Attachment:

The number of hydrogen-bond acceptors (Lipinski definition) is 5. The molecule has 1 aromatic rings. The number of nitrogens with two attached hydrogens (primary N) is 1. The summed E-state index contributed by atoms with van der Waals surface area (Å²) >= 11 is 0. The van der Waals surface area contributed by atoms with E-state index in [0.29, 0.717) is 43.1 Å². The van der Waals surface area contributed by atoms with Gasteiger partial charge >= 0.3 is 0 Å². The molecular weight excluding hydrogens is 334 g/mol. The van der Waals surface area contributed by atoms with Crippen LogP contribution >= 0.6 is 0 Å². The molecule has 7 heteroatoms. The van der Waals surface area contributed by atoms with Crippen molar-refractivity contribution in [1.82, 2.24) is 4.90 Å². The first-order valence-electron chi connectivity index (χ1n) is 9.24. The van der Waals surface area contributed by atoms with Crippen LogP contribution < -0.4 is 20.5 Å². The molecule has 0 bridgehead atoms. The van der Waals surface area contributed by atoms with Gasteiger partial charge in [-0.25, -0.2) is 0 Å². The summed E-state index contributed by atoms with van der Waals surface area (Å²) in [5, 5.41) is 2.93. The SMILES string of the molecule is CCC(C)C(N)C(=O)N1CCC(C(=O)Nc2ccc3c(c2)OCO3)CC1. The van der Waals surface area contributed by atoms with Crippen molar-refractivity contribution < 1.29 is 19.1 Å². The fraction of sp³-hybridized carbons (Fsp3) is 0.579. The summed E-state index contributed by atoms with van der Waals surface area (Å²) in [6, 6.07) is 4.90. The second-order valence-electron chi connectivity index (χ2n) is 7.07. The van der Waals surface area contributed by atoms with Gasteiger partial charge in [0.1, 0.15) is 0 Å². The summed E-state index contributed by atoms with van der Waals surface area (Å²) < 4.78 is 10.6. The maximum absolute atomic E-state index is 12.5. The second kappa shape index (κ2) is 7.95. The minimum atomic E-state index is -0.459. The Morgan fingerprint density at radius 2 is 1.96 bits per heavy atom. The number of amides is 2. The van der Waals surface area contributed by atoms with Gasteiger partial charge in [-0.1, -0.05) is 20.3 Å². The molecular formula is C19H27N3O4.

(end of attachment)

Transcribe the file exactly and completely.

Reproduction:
The number of hydrogen-bond acceptors (Lipinski definition) is 5. The molecule has 1 aromatic rings. The number of nitrogens with two attached hydrogens (primary N) is 1. The summed E-state index contributed by atoms with van der Waals surface area (Å²) >= 11 is 0. The van der Waals surface area contributed by atoms with E-state index in [0.29, 0.717) is 43.1 Å². The van der Waals surface area contributed by atoms with Gasteiger partial charge >= 0.3 is 0 Å². The molecular weight excluding hydrogens is 334 g/mol. The van der Waals surface area contributed by atoms with Crippen LogP contribution >= 0.6 is 0 Å². The molecule has 7 heteroatoms. The van der Waals surface area contributed by atoms with Crippen molar-refractivity contribution in [1.82, 2.24) is 4.90 Å². The first-order valence-electron chi connectivity index (χ1n) is 9.24. The van der Waals surface area contributed by atoms with Crippen LogP contribution < -0.4 is 20.5 Å². The molecule has 0 bridgehead atoms. The van der Waals surface area contributed by atoms with Gasteiger partial charge in [-0.25, -0.2) is 0 Å². The summed E-state index contributed by atoms with van der Waals surface area (Å²) in [5, 5.41) is 2.93. The SMILES string of the molecule is CCC(C)C(N)C(=O)N1CCC(C(=O)Nc2ccc3c(c2)OCO3)CC1. The van der Waals surface area contributed by atoms with Crippen molar-refractivity contribution < 1.29 is 19.1 Å². The fraction of sp³-hybridized carbons (Fsp3) is 0.579. The summed E-state index contributed by atoms with van der Waals surface area (Å²) in [6, 6.07) is 4.90. The second-order valence-electron chi connectivity index (χ2n) is 7.07. The van der Waals surface area contributed by atoms with Gasteiger partial charge in [0.1, 0.15) is 0 Å². The summed E-state index contributed by atoms with van der Waals surface area (Å²) < 4.78 is 10.6. The maximum absolute atomic E-state index is 12.5. The second kappa shape index (κ2) is 7.95. The minimum atomic E-state index is -0.459. The Morgan fingerprint density at radius 2 is 1.96 bits per heavy atom. The number of amides is 2. The van der Waals surface area contributed by atoms with Gasteiger partial charge in [-0.1, -0.05) is 20.3 Å². The molecular formula is C19H27N3O4.